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Differences in gene expression may play a major role in speciation and phenotypic diversity. We examined genome-wide differences in transcription factor (TF) binding in several humans and a single chimpanzee using chromatin immunoprecipitation followed by sequencing (ChIP-Seq). The binding sites of RNA Polymerase II (PolII) and a key regulator of immune responses, NFκB (p65), were mapped in ten lymphoblastoid cell lines and 25% and 7.5% of the respective binding regions were found to differ between individuals. Binding differences were frequently associated with SNPs and genomic structural variants (SVs) and were often correlated with differences in gene expression, suggesting functional consequences of binding variation. Furthermore, comparing PolII binding between human and chimpanzee suggests extensive divergence in TF binding. Our results indicate that many differences in individuals and species occur at the level of TF binding and provide insight into the genetic events responsible for these differences.
Differences in gene expression have been observed in a variety of species (1–3). However, the extent to which TF binding differences occur both within individuals and closely related species and the global relationship between TF binding and genetic variation are largely unexplored (4). We used ChIP-Seq to map NFκB and PolII binding sites in ten humans: five are of European ancestry (including a parent-offspring trio), two of eastern Asian ancestry, and three of Nigerian ancestry (Table S1); nine of these have been analyzed by the HapMap (5) and the 1000 Genomes (http://1000genomes.org) Project, and one represents an individual for which high resolution SV maps are available (6, 7). All individuals but one were females; in pair-wise comparisons modest differences in TF binding were observed between the male and nine females; our analyses thus combined results from all ten. For comparison we also analyzed PolII-binding in a female chimpanzee.
We used stringent criteria to identify binding peaks (8), and clustered them into discrete “binding regions” (BRs) (9), yielding a total of 15,522 and 19,061 BRs for NFκB and PolII, respectively. Within BRs, most peaks were similar in position and magnitude among individuals (Fig. S1A). However, significant differences in binding were observed (Fig. S1A) and the Spearman correlation coefficients among replicates of different individuals (median values 0.79 and 0.90 for NFκB and PolII, respectively) were less than that of biological replicates of a given individual (median values 0.90 and 0.95, respectively; Fig. S2A, Table S2). 7.5% and 25% of the NFκB and PolII BRs, respectively, differed significantly between two individuals (ANOVA-test (9), Bonferroni-adjusted P-value <0.05; SOM and Fig. S3C), and many variable BRs exhibited >2 fold magnitude differences in binding (Fig. S3D). Variable BRs for both NFκB and PolII were often coassociated (P<1e-4; permutation test; Fig. 1D, Fig. S4), a correlation that is particularly strong for BRs <10kb apart (Fig. S4A). Variable NFκB and PolII regions were also often coassociated (P=2.80E-25, Kolmogorov-Smirnov, Table S3; Fig. S4A), even though the NFκB and PolII data are from TNFα-treated and untreated cells, respectively. These results suggest adjacent binding sites and BRs may influence one another, perhaps through cooperative binding or interactions with other proteins.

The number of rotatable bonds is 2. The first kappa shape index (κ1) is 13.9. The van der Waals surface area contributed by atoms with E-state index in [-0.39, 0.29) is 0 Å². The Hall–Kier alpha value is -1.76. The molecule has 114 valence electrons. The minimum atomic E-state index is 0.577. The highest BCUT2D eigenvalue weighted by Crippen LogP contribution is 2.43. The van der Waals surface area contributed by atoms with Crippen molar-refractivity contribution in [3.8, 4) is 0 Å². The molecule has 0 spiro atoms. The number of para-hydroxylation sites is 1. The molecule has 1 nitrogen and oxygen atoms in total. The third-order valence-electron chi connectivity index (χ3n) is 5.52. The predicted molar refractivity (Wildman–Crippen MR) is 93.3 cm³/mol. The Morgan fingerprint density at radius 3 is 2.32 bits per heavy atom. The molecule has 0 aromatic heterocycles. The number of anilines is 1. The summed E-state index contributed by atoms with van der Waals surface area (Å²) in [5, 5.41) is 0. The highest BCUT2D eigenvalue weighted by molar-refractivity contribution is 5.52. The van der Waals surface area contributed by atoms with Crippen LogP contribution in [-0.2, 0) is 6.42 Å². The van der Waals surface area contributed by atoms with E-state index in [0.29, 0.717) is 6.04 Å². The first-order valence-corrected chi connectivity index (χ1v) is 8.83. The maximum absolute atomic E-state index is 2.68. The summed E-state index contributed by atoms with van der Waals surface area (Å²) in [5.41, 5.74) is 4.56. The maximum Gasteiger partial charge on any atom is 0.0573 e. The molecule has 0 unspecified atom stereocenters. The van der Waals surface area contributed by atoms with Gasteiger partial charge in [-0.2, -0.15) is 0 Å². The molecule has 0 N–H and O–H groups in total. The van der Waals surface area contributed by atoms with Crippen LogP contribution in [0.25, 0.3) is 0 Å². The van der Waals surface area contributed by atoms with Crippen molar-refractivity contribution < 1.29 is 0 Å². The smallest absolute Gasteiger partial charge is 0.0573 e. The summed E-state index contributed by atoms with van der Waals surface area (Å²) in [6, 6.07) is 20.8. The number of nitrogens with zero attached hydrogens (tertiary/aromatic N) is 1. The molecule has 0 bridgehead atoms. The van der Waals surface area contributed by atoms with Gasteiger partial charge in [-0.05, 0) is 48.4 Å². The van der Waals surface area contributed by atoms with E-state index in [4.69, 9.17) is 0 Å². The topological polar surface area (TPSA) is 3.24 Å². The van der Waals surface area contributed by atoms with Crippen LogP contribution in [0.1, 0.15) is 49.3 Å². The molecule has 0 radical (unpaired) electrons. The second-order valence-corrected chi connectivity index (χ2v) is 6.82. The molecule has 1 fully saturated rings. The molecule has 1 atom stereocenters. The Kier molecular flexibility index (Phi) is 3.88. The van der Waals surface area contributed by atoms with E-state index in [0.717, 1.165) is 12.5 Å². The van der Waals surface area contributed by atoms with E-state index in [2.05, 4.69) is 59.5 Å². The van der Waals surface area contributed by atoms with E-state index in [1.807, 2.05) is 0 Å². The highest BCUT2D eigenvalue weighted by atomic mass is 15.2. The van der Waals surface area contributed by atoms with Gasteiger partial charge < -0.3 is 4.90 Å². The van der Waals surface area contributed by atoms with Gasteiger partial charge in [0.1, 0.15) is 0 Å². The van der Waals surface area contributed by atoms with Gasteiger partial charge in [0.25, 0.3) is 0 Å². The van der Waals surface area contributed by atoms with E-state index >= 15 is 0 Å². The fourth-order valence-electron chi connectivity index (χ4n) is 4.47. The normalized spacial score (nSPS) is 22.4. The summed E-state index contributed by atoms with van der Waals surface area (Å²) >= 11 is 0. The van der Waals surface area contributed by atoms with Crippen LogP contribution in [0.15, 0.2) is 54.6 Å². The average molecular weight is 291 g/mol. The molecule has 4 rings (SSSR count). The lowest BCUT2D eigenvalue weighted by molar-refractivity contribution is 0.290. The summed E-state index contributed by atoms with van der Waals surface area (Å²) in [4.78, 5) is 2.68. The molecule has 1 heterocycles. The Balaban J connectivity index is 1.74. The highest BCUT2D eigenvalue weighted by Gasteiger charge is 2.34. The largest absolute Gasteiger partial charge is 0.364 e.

For both NFκB and PolII, BRs within 1 kb of transcription start sites (TSSs) of RefSeq genes showed less variability (6% and 25%, respectively) than intergenic peaks (8% and 28%) (P<1e-4; permutation-test); TSS BRs also revealed stronger ChIP-Seq signals (1.2 and 2.3 fold, respectively), with many exceptions (Fig. S5). The majority of binding regions (>70%) were occupied in two or more individuals, which argues against cell line artifacts (see Fig. S3B). The signal intensity for 40% and 53% of the BRs absent (i.e., “lost”) in one individual was similar to background for NFκB and PolII (9), respectively, suggesting complete absence of binding in these cases, rather than “threshold effects”.
BRs differing in TF occupancy among individuals often involve loci of potentially high interest. These include the RPS26, BLK, SP140, and ZNF804A genes for PolII, which have been associated with type 1 diabetes, systemic lupus erythematosus, chronic lymphatic leukemia, and schizophrenia, respectively, and ORMDL3, PTGER4, and LOC253039 for NFκB, associated with asthma, Crohn’s disease, and rheumatoid arthritis (see SOM). Genes with variability in PolII binding showed a slight enrichment with immunity and defense functional gene categories (P-value=0.045, Benjamini-Hochberg multiple testing correction) among target genes (9).